The word "Plastic" is derived from the Greek word "plastikos," which means "capable of being shaped or moulded" and in turn, from "plastos," meaning "moulded." As per the Oxford English Dictionary,  the noun plastic is defined as "a light, strong material that is produced by chemical processes and can be formed into shapes when heated." Plastic is an extremely malleable material. Plastic along with wood pulp is used to make sanitary napkins, which are available at cheap rates at any chemist or grocery store. Many countries have banned single-use products of plastic like food containers, bags, straws and stirrers, sachets, cups, ice-cream wrappers, bottles, pens as well as conventional plastic sanitary pads.

Plastic was invented only a hundred years back. Since then it has destroyed the human bodies and our ecosystems. It does not decompose completely, leaving its traces behind to blemish the face of our dear planet. We call the Earth, our "Mother," who nourishes us. We come from the earth and return to it. How can we then pollute and disgrace it?

Ideally, used sanitary napkins should come under biomedical waste. But, since they are not included in the list of biomedical waste as per the Bio Medical Waste (Handling and Management) Rules, 1998, they are disposed of in dumping grounds. Every year, thousands of plastic bags and used sanitary pads are collected from garbage dumps and burned, giving rise to toxic air pollution worldwide. Therefore, plastic sanitary pads that are poisonous and hazardous to women’s reproductive health and Mother Earth must not be used. 

5. Skin-friendly 

Women have always complained about skin rashes, itching, foul odour as a direct result of these regular sanitary pads. The incessant and consistent use of such plastic sanitary pads can result in several serious issues of the women’s reproductive system including cancer. Still, young girls and older women are buying plastic sanitary pads, which turn out to be problematic in the long term. The best solution is to use an environment-friendly alternative, which is a biodegradable sanitary pads made from natural materials like bamboo, banana fiber, corn starch, paper, cotton to name a few, which are more absorbent than wood pulp and plastic.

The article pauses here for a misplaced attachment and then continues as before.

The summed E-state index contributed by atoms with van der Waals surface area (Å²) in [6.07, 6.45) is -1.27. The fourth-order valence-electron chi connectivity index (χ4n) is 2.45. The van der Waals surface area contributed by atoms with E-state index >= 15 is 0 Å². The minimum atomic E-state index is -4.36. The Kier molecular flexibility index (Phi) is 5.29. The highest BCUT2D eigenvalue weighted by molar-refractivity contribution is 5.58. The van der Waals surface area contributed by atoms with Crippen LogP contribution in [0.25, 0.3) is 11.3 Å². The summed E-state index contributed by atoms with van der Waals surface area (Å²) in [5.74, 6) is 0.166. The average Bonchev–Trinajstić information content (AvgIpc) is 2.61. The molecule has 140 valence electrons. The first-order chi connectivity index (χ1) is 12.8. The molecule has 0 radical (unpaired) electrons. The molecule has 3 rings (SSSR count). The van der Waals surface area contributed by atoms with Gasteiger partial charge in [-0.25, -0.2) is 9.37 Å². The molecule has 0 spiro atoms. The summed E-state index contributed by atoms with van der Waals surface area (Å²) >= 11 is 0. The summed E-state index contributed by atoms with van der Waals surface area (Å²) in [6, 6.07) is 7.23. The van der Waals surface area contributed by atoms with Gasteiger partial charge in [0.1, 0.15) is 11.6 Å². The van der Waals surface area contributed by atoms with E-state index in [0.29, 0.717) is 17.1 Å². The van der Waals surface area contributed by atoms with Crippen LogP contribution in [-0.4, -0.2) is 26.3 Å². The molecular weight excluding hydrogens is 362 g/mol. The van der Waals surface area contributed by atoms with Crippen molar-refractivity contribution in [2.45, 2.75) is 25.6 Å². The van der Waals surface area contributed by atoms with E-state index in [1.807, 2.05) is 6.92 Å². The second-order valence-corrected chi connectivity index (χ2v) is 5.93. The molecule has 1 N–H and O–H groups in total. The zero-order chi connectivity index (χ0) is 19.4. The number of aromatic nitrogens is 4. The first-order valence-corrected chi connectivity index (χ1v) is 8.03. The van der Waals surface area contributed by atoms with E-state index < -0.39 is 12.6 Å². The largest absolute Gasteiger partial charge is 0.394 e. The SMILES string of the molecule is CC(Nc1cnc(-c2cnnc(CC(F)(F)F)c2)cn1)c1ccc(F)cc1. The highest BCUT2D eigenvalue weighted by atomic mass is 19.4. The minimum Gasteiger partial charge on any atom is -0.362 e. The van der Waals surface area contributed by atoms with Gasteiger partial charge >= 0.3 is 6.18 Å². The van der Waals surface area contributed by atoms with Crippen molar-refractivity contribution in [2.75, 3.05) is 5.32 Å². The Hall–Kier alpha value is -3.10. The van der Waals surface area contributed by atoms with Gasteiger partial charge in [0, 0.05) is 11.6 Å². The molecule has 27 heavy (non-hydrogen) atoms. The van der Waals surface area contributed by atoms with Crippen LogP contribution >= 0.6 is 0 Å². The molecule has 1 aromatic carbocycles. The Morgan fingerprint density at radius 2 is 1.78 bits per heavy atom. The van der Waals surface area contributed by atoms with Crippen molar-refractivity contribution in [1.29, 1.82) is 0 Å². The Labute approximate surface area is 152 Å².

Plastic based sanitary pads are not only harmful to the environment but also to your body

Let us all support the Government of India's policies and campaigns of "Zero Plastic India" and "Make in India," by buying biodegradable and skin-friendly sanitary pads made in India. We at Saathi make eco-friendly biodegradable sanitary pads, which come from Nature, and go back to it harmoniously. It also provides livelihoods to many. 

Let us know in the comments about the eco-friendly products made from bamboo and banana that you have used so far. We shall be happy to read it! Follow us on social media to know more about an eco-friendly period! A switch from plastic to an alternative that is harmless, can be a little slow but not impossible. Slow and steady wins the race!


Continue Reading... 

  1. 10 Items you never knew contained plastic
  2. Here are 4 things you can do to live, eco friendly, period!
  3. Why is a Sustainable Solution Essential to Creating Period Equity?


About Saathi: 

Saathi is an award winning social venture which has a patented technology to convert agri-waste into absorbent materials. Our sanitary pads are 100% biodegradable and compostable made from banana and bamboo fibers, which convert into compost in 6 months of its disposal. Saathi pads are good for the body🩸, community 🌎 and environment 🌱. We are on a mission to revolutionize the hygiene industry as a consumer products company that makes products in a sustainable and responsible way. 

We are recognized by the UNESCO Green Citizens project, University of St. Andrews, Solar Impulse Foundation and Global Cleantech Innovation Program among others for our innovative, social impact and sustainable work. We are working towards United Nations Sustainable Development Goals (SDGs) 12, 13, 3, 9, 5, 6, 8, and 14.

Check out a short video of our story here and follow us at @saathipads on Facebook, Twitter, Instagram, Linkedin and Youtube to learn about more facts and myth busters about sustainability, women’s health, and more!

If you can make a contribution to the #OneMillionPads initiative, visit our Give India Campaign here.